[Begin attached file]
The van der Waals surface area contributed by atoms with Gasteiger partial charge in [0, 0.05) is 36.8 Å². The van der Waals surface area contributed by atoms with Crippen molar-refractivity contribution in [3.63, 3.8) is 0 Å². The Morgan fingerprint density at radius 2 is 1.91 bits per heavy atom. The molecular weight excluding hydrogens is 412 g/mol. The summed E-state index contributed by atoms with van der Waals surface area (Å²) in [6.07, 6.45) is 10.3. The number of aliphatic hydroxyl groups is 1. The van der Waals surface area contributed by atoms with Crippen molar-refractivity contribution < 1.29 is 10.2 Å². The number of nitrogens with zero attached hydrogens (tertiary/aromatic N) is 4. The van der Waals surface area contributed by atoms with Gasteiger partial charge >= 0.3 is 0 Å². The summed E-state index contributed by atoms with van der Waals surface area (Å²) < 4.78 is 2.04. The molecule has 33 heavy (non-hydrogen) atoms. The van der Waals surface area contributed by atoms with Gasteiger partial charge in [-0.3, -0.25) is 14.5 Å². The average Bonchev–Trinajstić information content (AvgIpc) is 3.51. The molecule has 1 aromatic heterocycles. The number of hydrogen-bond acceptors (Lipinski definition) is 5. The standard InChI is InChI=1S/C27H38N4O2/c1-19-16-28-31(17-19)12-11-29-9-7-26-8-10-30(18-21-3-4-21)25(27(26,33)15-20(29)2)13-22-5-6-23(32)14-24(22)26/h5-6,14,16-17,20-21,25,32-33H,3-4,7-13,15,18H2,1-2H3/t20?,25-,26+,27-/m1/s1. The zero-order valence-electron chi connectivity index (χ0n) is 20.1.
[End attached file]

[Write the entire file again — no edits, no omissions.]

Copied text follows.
The van der Waals surface area contributed by atoms with Gasteiger partial charge in [0, 0.05) is 36.8 Å². The van der Waals surface area contributed by atoms with Crippen molar-refractivity contribution in [3.63, 3.8) is 0 Å². The Morgan fingerprint density at radius 2 is 1.91 bits per heavy atom. The molecular weight excluding hydrogens is 412 g/mol. The summed E-state index contributed by atoms with van der Waals surface area (Å²) in [6.07, 6.45) is 10.3. The number of aliphatic hydroxyl groups is 1. The van der Waals surface area contributed by atoms with Crippen molar-refractivity contribution < 1.29 is 10.2 Å². The number of nitrogens with zero attached hydrogens (tertiary/aromatic N) is 4. The van der Waals surface area contributed by atoms with Gasteiger partial charge >= 0.3 is 0 Å². The summed E-state index contributed by atoms with van der Waals surface area (Å²) < 4.78 is 2.04. The molecule has 33 heavy (non-hydrogen) atoms. The van der Waals surface area contributed by atoms with Gasteiger partial charge in [-0.3, -0.25) is 14.5 Å². The average Bonchev–Trinajstić information content (AvgIpc) is 3.51. The molecule has 1 aromatic heterocycles. The number of hydrogen-bond acceptors (Lipinski definition) is 5. The standard InChI is InChI=1S/C27H38N4O2/c1-19-16-28-31(17-19)12-11-29-9-7-26-8-10-30(18-21-3-4-21)25(27(26,33)15-20(29)2)13-22-5-6-23(32)14-24(22)26/h5-6,14,16-17,20-21,25,32-33H,3-4,7-13,15,18H2,1-2H3/t20?,25-,26+,27-/m1/s1. The zero-order valence-electron chi connectivity index (χ0n) is 20.1.